I think most writers would say that writing is a challenging business. Unless of course they’ve had divine intervention of a Godly, godly or otherwise alien nature, in which case I imagine writing would be fairly easy. The aftermath of inspiring lightning bolts or probes of some sort would dampen that gratification though. I assume.
But for those of us with nothing more than our mortal wits – writing ain’t easy.
Hell, I find it a challenge sometimes to write a response to a friendly email! As with most my writings, it’s something I tend to do in the evenings, and is often accompanied by a refreshing canned beverage of the “Iced” variety. Usually 16 full ounces. It eases the pressure I put on myself. Though I will still read, correct, alter, re-read, rearrange, edit and analyze the final product. Then rush to click send before I can convince myself it’s embarrassingly stupid. Again, as with
most all my writings.
One thing that really challenges me though is poetry. Something I find especially amusing tonight, having drawn interest to my blog with a very spur-of-the-moment haiku. (“Flames,” check it out just beneath this entry.)
I’ve always found poetry to be exceptionally daunting, because it is so flowing and free. And maybe also because it is more directly, emotionally honest. I can lie my face off in a blog post. I’m a fiction writer – or at least I hope to be when I grow up – so I’ve always got a story to spin. But poetry doesn’t work that way for me. Poetry is in the moment, in the midst and heat and stink of it. It can be so raw, so private. And so excruciatingly painful to look at once I’m done.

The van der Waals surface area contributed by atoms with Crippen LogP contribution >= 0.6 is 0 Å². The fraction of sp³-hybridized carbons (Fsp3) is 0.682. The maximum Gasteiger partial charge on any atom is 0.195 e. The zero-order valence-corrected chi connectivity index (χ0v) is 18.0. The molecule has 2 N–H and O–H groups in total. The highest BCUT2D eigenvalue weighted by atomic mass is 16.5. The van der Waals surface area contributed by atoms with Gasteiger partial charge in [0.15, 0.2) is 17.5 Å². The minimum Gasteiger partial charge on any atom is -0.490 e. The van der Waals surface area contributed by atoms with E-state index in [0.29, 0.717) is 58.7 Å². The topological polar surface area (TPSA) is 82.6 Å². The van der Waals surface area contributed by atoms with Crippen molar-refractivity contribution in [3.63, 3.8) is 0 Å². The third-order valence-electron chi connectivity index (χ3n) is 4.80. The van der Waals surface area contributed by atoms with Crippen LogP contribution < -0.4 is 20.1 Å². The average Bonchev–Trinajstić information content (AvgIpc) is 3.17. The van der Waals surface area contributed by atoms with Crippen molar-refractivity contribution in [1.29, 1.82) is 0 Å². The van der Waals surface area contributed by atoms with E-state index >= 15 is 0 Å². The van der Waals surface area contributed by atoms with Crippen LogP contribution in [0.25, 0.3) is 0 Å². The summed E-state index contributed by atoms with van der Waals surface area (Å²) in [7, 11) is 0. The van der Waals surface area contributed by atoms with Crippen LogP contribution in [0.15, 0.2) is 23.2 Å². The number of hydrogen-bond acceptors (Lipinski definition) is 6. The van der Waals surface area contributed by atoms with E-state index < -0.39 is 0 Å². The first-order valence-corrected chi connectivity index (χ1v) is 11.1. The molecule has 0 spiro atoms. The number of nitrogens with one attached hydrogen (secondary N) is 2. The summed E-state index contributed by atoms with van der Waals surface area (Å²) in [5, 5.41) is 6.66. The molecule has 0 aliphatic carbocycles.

There, I’ll say it. My poetry embarrasses me. Even more so than my other writing. In blogs and in stories, I hide in my words like a raptor in the tall grass. Poetry leaves me standing in a barren desert, naked and alone and on display. Feeling self-conscious and more than a little bit silly.
I do, however, love haiku. I love the structure and symmetry. The rigidity of it. The rules. Like clothing my poetry in fatigues and Kevlar. In a haiku, I can say anything and not feel too stupid about it, because I’m still following a set path of some sort.
Somehow, this makes haiku writing easier for me. Though of course I must still lasso, wrangle, and coax words into the right place, the right cadence and syntax… They also can, at times, sprout organically. You have a thought, and in a few moments it’s complete and pretty, and ready to be sent out into the world.
Haiku via Twitter is definitely fun. I love the idea of tossing it into the wind as soon as those three lines come together. It’s exciting. A bit scary, but a thrill.
All part of the process, right? Just on a micro scale. =)